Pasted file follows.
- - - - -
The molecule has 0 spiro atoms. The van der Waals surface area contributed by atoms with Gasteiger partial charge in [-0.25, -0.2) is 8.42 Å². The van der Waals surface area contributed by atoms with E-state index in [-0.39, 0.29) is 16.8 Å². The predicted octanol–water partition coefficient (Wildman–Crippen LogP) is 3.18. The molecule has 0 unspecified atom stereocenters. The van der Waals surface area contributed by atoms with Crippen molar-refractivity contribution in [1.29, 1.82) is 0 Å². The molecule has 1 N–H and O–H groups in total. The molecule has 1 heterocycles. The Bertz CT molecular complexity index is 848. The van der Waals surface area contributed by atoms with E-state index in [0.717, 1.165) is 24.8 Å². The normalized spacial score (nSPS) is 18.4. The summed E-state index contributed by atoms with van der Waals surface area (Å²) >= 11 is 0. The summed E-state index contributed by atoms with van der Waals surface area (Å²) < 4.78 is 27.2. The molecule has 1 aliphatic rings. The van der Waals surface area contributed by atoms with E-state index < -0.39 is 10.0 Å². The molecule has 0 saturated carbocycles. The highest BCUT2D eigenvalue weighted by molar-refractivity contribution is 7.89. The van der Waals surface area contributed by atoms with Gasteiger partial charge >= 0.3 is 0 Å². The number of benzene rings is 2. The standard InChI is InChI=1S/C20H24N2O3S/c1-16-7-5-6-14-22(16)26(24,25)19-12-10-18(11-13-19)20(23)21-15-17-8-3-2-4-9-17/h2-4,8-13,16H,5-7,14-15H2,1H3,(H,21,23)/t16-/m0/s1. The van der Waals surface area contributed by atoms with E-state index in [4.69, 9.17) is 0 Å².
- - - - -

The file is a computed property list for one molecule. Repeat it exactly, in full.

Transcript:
The molecule has 0 spiro atoms. The van der Waals surface area contributed by atoms with Gasteiger partial charge in [-0.25, -0.2) is 8.42 Å². The van der Waals surface area contributed by atoms with E-state index in [-0.39, 0.29) is 16.8 Å². The predicted octanol–water partition coefficient (Wildman–Crippen LogP) is 3.18. The molecule has 0 unspecified atom stereocenters. The van der Waals surface area contributed by atoms with Crippen molar-refractivity contribution in [1.29, 1.82) is 0 Å². The molecule has 1 N–H and O–H groups in total. The molecule has 1 heterocycles. The Bertz CT molecular complexity index is 848. The van der Waals surface area contributed by atoms with E-state index in [0.717, 1.165) is 24.8 Å². The normalized spacial score (nSPS) is 18.4. The summed E-state index contributed by atoms with van der Waals surface area (Å²) >= 11 is 0. The summed E-state index contributed by atoms with van der Waals surface area (Å²) < 4.78 is 27.2. The molecule has 1 aliphatic rings. The van der Waals surface area contributed by atoms with E-state index < -0.39 is 10.0 Å². The molecule has 0 saturated carbocycles. The highest BCUT2D eigenvalue weighted by molar-refractivity contribution is 7.89. The van der Waals surface area contributed by atoms with Gasteiger partial charge >= 0.3 is 0 Å². The number of benzene rings is 2. The standard InChI is InChI=1S/C20H24N2O3S/c1-16-7-5-6-14-22(16)26(24,25)19-12-10-18(11-13-19)20(23)21-15-17-8-3-2-4-9-17/h2-4,8-13,16H,5-7,14-15H2,1H3,(H,21,23)/t16-/m0/s1. The van der Waals surface area contributed by atoms with E-state index in [4.69, 9.17) is 0 Å².